The New Year

by | Jan 10, 2019

This New Year, I traveled to the Big Bear Retreat Center in SoCal. It’s a meditation center 7000 feet up in the mountains about 2 hours outside Los Angeles.

I was there to cook with my friend Jessica, a master retreat cook. I was (and still am) a neophyte.

It was hard! Heavy lifting, a lot of time on my feet, chopping and stirring and washing pots and falling into bed early to get up and do it again. If I ever needed to be reminded that those who support us while we’re on retreat need to be honored, I learned how much effort goes into feeding 60 hungry (and silent) mouths.

There are wild animals there; bobcats and coyotes and raccoons. Snow on the ground, the lighted ski lift at night, temperatures in the teens.

Nicole, the other apprentice cook and I got up every morning before breakfast and went to the Dharma hall to sit in the dark and quiet. What a blessing to be in silence, wrapped in blankets, at the start of the day. What a rare opportunity to give this gift to ourselves.

I have sat many, many retreats, over 250 days of retreats. I have sat for a day, a week, a month. I went to Burma a few years ago for a month and was awakened at 4 AM. In the dark I got up, put on robes of orange and pink and went out to the walking paths to join my fellow retreatants in silence. O beautiful time of day when it’s cool and dark and (mostly) silent. Just us, walking back and forth, passing each other while down below us down a thousand stairs, our breakfast of rice cereal is being prepared for us.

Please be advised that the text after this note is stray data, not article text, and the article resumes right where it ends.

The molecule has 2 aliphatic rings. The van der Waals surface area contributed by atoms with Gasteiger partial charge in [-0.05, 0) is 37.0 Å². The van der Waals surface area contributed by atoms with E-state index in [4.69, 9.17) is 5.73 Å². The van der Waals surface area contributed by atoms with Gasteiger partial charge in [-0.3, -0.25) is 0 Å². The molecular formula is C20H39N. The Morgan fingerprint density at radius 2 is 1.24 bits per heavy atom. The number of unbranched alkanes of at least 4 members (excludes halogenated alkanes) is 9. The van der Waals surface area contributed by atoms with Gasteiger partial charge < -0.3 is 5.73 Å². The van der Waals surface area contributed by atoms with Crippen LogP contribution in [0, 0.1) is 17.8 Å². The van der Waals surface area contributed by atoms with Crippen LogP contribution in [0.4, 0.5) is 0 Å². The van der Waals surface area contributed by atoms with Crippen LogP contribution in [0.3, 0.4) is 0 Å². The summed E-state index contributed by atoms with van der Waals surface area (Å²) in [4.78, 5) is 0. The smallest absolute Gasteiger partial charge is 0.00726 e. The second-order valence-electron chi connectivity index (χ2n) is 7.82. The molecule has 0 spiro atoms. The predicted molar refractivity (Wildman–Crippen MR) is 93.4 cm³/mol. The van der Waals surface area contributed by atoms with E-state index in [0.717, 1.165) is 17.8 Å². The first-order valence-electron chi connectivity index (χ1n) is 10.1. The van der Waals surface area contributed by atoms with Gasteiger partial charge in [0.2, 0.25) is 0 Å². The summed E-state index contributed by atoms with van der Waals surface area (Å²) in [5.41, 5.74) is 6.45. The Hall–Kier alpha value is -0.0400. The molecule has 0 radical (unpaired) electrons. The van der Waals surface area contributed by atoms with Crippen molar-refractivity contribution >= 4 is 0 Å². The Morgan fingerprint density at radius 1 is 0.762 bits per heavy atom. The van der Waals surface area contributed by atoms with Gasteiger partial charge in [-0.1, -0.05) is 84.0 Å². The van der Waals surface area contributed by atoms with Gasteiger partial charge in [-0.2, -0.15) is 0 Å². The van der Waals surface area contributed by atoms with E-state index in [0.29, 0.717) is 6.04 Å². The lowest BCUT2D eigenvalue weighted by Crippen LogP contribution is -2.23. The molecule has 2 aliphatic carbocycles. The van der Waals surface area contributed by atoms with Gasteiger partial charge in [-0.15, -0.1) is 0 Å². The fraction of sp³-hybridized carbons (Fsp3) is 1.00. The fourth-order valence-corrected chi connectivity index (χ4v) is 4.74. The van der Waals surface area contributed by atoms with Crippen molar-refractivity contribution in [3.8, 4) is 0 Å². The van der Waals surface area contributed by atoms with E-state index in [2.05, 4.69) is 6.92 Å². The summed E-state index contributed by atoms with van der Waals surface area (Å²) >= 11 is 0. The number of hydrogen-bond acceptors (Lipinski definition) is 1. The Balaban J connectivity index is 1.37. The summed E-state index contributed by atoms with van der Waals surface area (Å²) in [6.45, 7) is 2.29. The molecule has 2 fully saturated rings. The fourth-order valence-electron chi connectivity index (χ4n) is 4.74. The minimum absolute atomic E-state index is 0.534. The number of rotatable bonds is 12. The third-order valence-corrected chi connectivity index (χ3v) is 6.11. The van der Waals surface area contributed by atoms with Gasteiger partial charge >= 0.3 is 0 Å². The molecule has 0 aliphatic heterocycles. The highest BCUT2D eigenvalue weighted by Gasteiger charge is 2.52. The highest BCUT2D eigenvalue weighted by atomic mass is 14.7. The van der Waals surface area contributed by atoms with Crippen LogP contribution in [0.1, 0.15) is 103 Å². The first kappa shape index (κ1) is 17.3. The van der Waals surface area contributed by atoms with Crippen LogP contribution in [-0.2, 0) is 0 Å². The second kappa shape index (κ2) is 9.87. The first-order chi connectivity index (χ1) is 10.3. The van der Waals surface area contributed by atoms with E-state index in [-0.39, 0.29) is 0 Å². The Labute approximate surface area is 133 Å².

And now I think about those cooks, working over an open fire and a huge cauldron. Dogs lying nearby, hoping for a few scraps or bones. We would, lead by a tall, silent Western monk, walk single file down those stairs to the dining hall where the tables were set with the morning meal.

As renunciates, my fellow nun and I sat with the resident nun, Ma Kamala. She would encourage us to eat, would give us some of her food. Her air of kindness a constant presence. Even now I can feel her love.

There is a way to live that is easier, kinder, more true.

I spent several hours today filling out an application for a Buddhist training that will start in 2020. I have a dim hope that I’ll be accepted. But I’m giving it my best effort because the questions are provocative. “If you are selected, how do you envision creating or serving your community?”


Death is certain. The time of death is uncertain.

How will each of us journey through this year, with kindness, with care, with clarity? How will we serve all beings, without exception?